Liberty Counsel Tells Kentucky Clerk To Defy Federal Court Ruling, Keep Refusing Marriage Licenses To Same-Sex Couples

Religious Right legal group Liberty Counsel, which opposes LGBT equality in the U.S. and around the world, has been urging resistance in the form of mass civil disobedience to the Supreme Court’s marriage equality ruling. On Wednesday, a federal court ruled against Liberty Counsel and its client, Rowan County Clerk Kim Davis, who has refused on religious grounds to issue a marriage license to same-sex couples.  U.S. District Judge David Bunning  issued a preliminary injunction ordering her to do her job and comply with the U.S. Supreme Court ruling.

Bunning, a Bush appointee, stated the issue this way:

At its core, this civil action presents a conflict between two individual liberties held sacrosanct in American jurisprudence. One is the fundamental right to marry implicitly recognized in the Due Process Clause of the Fourteenth Amendment. The other is the right to free exercise of religion explicitly guaranteed by the First Amendment. Each party seeks to exercise one of these rights, but in doing so, they threaten to infringe upon the opposing party’s rights. The tension between these constitutional concerns can be resolved by answering one simple question: Does the Free Exercise Clause likely excuse Kim Davis from issuing marriage licenses because she has a religious objection to samesex marriage? For reasons stated herein, the Court answers this question in the negative.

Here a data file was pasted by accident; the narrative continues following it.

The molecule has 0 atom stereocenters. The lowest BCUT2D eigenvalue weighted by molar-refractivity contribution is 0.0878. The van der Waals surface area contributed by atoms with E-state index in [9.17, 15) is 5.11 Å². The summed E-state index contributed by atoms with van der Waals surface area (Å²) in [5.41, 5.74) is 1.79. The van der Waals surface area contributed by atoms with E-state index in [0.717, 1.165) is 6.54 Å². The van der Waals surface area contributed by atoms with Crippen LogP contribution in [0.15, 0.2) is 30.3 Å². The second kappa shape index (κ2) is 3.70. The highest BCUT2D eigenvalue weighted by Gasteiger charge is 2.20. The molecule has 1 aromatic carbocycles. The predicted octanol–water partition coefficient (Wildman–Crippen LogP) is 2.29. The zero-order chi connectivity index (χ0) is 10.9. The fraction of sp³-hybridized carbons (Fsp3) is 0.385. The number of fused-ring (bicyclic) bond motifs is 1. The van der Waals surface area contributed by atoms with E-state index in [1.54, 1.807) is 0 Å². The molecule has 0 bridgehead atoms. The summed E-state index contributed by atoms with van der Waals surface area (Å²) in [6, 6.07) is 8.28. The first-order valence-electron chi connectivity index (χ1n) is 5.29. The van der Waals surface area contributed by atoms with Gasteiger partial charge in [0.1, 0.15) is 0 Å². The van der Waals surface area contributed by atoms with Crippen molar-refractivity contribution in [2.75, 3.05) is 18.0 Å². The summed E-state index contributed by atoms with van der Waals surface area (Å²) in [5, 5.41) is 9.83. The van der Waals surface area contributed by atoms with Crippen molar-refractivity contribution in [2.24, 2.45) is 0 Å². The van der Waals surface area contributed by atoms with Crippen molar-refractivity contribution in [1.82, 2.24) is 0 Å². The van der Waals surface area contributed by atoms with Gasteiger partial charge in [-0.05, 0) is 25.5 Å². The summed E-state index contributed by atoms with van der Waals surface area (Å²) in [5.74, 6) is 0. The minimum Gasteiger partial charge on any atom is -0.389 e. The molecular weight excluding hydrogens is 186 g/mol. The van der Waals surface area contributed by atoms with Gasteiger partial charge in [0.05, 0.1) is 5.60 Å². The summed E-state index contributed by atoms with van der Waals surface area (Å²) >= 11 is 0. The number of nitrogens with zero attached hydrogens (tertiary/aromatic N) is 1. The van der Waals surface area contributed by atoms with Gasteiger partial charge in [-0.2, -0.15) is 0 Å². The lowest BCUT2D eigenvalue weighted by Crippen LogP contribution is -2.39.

The judge analyzed the case under the U.S. Constitution, the Kentucky state constitution, and the Kentucky Religious Freedom Act (which is patterned after the federal Religious Freedom Restoration Act). He considered and rejected various arguments raised by Liberty Counsel defending Davis’s right to refuse to provide marriage licenses.

Davis contends that “[c]ompelling all individuals who have any connection with the issuance of marriage licenses . . . to authorize, approve, and participate in that act against their sincerely held religious beliefs about marriage, without providing accommodation, amounts to an improper religious test for holding (or maintaining) public office.” The Court must again point out that the act of issuing a marriage license to a same-sex couple merely signifies that the couple has met the legal requirements to marry. It is not a sign of moral or religious approval. The State is not requiring Davis to express a particular religious belief as a condition of public employment, nor is it forcing her to surrender her free exercise rights in order to perform her duties. Thus, it seems unlikely that Davis will be able to establish a violation of the Religious Test Clause….